BANGKOK (Reuters) – Thailand’s cabinet approved a plan to restructure troubled Thai Airways International Pcl’s <THAI.BK> finances through a bankruptcy court, the Southeast Asian country’s prime minister said on Tuesday.
The plan for a court-led restructuring of the national carrier replaces a previous proposal of a government-backed rescue package that was heavily criticised in the country.
The airline’s troubles are the latest example of how the coronavirus pandemic is crippling the global airline industry.
Colombia’s Avianca Holdings SA <AVT_p.CN> and Virgin Australia Holdings Ltd <VAH.AX> have filed for bankruptcy protection since the pandemic broke out.
Thai Airways, though, had been in trouble even before the outbreak of the coronavirus due to stiff competition from budget airlines and bloated costs.
It posted losses every year after 2012, except in 2016. In 2019, it reported losses of 12.04 billion baht ($377.3 million).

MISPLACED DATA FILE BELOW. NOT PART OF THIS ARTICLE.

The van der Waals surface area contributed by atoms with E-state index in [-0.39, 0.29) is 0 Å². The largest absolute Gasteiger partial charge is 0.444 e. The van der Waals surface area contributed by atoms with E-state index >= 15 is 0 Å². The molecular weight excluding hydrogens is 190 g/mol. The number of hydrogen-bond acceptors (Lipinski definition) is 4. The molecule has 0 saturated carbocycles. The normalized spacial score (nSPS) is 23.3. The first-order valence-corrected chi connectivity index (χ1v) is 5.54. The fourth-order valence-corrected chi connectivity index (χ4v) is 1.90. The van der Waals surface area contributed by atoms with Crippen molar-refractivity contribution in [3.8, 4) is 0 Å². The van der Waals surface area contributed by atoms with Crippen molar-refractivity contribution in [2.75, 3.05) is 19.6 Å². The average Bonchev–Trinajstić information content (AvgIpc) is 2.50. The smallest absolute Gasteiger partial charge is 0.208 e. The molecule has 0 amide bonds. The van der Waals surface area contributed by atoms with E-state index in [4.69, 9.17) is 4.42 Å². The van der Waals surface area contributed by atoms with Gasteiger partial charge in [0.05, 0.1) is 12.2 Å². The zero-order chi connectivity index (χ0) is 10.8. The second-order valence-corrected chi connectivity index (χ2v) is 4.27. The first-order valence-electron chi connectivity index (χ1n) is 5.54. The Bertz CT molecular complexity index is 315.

“We have decided to petition for restructuring and not let Thai Airways go bankrupt. The airline will continue to operate,” Prime Minister Prayuth Chan-ocha told reporters at a news briefing.
If the request is accepted by the bankruptcy court, Thai Airways would be given an automatic stay restricting legal action from creditors.
“The Cabinet also agreed the government will reduce its holding in Thai Airways to under 50%, ending the airline’s status as a state-enterprise”, Transport Minister Saksayam Chidchob told reporters.
Thai Airways said the plan will be implemented through the Central Bankruptcy Court and it would operate as usual as the restructuring took place.
“Thai Airways will not be dissolved or go into liquidation or be declared bankrupt,” Thai Airways Acting President Chakkrit Parapuntakul said in a statement.
Operations including passenger and cargo transportation will continue in parallel with the plan, he said.
Thai Airways shares surged 16.6% on Tuesday, but are still down by about a third this year.
(Reporting by Chayut Setboonsarng and Panarat Thepgumpanat; Editing by Kim Coghill, Muralikumar Anantharaman and Louise Heavens)